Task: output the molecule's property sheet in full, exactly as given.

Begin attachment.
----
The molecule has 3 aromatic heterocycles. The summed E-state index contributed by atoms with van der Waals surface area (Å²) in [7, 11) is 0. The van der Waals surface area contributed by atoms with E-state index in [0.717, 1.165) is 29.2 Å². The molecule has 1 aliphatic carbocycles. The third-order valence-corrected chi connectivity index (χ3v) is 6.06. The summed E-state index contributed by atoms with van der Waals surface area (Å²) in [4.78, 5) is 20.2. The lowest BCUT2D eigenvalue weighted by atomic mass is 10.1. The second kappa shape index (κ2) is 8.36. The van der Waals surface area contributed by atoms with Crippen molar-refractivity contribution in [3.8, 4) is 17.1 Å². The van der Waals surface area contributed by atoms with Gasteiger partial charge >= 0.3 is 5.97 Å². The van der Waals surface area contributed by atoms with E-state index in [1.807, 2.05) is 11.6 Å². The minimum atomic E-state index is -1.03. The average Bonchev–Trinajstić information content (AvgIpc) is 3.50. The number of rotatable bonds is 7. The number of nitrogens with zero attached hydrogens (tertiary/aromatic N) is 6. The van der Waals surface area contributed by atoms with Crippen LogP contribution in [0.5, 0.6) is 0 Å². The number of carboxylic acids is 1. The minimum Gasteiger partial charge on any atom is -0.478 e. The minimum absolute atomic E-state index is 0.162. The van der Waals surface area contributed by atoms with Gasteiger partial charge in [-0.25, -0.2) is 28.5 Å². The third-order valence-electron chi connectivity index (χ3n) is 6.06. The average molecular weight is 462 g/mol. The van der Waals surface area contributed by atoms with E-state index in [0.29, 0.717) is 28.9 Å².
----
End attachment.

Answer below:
The molecule has 3 aromatic heterocycles. The summed E-state index contributed by atoms with van der Waals surface area (Å²) in [7, 11) is 0. The van der Waals surface area contributed by atoms with E-state index in [0.717, 1.165) is 29.2 Å². The molecule has 1 aliphatic carbocycles. The third-order valence-corrected chi connectivity index (χ3v) is 6.06. The summed E-state index contributed by atoms with van der Waals surface area (Å²) in [4.78, 5) is 20.2. The lowest BCUT2D eigenvalue weighted by atomic mass is 10.1. The second kappa shape index (κ2) is 8.36. The van der Waals surface area contributed by atoms with Crippen molar-refractivity contribution in [3.8, 4) is 17.1 Å². The van der Waals surface area contributed by atoms with Gasteiger partial charge >= 0.3 is 5.97 Å². The van der Waals surface area contributed by atoms with E-state index in [1.807, 2.05) is 11.6 Å². The minimum atomic E-state index is -1.03. The average Bonchev–Trinajstić information content (AvgIpc) is 3.50. The number of rotatable bonds is 7. The number of nitrogens with zero attached hydrogens (tertiary/aromatic N) is 6. The van der Waals surface area contributed by atoms with Crippen LogP contribution in [0.5, 0.6) is 0 Å². The number of carboxylic acids is 1. The minimum Gasteiger partial charge on any atom is -0.478 e. The minimum absolute atomic E-state index is 0.162. The van der Waals surface area contributed by atoms with Gasteiger partial charge in [-0.25, -0.2) is 28.5 Å². The third-order valence-electron chi connectivity index (χ3n) is 6.06. The average molecular weight is 462 g/mol. The van der Waals surface area contributed by atoms with E-state index in [0.29, 0.717) is 28.9 Å².